Tuesday, July 6, 2010

Question of trust

by Copra

PUGging in WoW -or in any MMO to be honest- is pretty ugly, really. In most cases people are running the instances only for their own personal agendas and gains, with no interest of their companion's interests at all. As it happens, the current state of PUGging in WoW is even worse: the people running in PUGs don't have the best interest of the PUG in their interest, either.

There is also the problem with performance. Bob Turkey posted a nice post about the current state of play depicting the problems of gearscore addiction in the game from the eyes of raid PUGging. People are so concerned over the raid performance and their own ease of play that they rely on an arbitrary number instead of common sense. If you have the achievement, you surely have the skills to pull it even though your gs might be below the arbitrary boundary you set up. And if you're already performing better than the people with required gs, you sure as hell are carrying your weight, right?

My recent experience with the DK not willing to run Halls of Stone because he didn't know it prove this: being concerned over the performance resorts people running safe and 'easy' instances and doesn't push them to learn their class.

What does this do with the trust I mention in the title?

A lot. The raid leader of a PUG raid uses the arbitrary gs number to evaluate the people s/he takes on the raid because s/he cannot trust the achievement or the word of the player. They want to have a solid run for the gear they seek, not wiping because of the weakest link. The DK couldn't trust he wouldn't be kicked from the group if he messed up because he didn't know the instance. I don't want to tank because I have this feeling that the people I'm running heroics don't trust me. And I enjoy running with my shadowpriest because I can trust the tank doing his/her job properly, as I never question their ability to do so.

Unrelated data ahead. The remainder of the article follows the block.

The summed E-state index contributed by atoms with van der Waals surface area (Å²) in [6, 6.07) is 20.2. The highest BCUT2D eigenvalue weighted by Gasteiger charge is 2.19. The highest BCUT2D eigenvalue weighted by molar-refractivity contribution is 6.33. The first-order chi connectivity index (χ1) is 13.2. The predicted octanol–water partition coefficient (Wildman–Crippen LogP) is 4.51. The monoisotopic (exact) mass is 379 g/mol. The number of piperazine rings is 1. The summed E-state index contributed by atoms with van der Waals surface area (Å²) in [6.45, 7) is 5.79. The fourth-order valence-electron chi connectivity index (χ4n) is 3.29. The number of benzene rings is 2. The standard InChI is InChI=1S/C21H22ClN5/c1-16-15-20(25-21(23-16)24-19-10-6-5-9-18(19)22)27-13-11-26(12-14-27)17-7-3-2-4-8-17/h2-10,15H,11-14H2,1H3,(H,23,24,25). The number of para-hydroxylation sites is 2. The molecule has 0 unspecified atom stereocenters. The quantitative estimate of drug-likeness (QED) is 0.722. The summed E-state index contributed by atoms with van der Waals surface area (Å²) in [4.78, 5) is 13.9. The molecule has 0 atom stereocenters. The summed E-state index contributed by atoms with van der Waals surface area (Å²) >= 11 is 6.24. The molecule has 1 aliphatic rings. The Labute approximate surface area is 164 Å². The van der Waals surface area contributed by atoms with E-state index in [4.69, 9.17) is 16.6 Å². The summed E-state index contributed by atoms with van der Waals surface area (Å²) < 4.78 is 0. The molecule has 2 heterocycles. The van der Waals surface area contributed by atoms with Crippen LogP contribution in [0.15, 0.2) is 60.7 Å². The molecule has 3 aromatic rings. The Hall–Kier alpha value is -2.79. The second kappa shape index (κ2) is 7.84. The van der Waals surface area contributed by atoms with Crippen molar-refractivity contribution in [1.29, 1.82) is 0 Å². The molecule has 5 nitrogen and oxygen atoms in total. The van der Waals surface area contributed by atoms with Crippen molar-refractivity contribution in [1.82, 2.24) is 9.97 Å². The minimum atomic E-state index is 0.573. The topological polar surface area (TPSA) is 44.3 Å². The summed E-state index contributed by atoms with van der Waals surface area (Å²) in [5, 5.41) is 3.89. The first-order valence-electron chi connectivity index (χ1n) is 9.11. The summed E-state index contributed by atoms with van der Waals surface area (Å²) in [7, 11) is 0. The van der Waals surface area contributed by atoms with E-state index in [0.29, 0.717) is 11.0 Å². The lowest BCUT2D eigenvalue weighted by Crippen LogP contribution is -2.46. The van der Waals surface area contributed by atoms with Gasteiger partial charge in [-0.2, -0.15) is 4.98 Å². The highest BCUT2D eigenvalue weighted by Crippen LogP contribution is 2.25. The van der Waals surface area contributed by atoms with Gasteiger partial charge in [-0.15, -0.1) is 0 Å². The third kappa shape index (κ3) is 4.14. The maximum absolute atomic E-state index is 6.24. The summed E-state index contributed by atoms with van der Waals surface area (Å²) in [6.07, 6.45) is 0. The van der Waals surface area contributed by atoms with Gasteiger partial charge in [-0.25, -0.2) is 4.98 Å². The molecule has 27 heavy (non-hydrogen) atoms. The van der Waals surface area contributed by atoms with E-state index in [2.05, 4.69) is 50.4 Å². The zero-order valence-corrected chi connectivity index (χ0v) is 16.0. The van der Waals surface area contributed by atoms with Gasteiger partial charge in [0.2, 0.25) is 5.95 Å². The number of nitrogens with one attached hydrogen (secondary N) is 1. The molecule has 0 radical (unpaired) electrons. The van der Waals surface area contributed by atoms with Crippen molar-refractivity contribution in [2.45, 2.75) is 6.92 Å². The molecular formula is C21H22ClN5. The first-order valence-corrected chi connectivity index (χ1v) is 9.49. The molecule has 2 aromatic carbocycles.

I feel that there is a real question of trust involved in WoW, or lack of it, really. People run their own personal agendas in such a way that it would be quite the same if the rest of the 5 man group in an instance were just AI bots. You cannot trust the other players in any way, because they are either ninja, don't know their class or don't know the bosses.

There is no room for failures, nor no room for learning. Which usually requires failures to happen, really.

I trust the tank in the group to be the one who keeps the harm out of my way when I play my priest. When I play my tank my job is to keep the mobs pounding on me, trusting that the healer keeps me alive and the dps keeps their threat throttle at reasonable level. And as shadowpriest I make my darnest to keep the mobs on the tank, never jeopardizing his aggro over them.

Whenever I play in a group, I'm willing to do everything for the group. I trust the players I play with, and I want to believe that they will do their best like I do.

But I seldom feel trusted by them. How about you?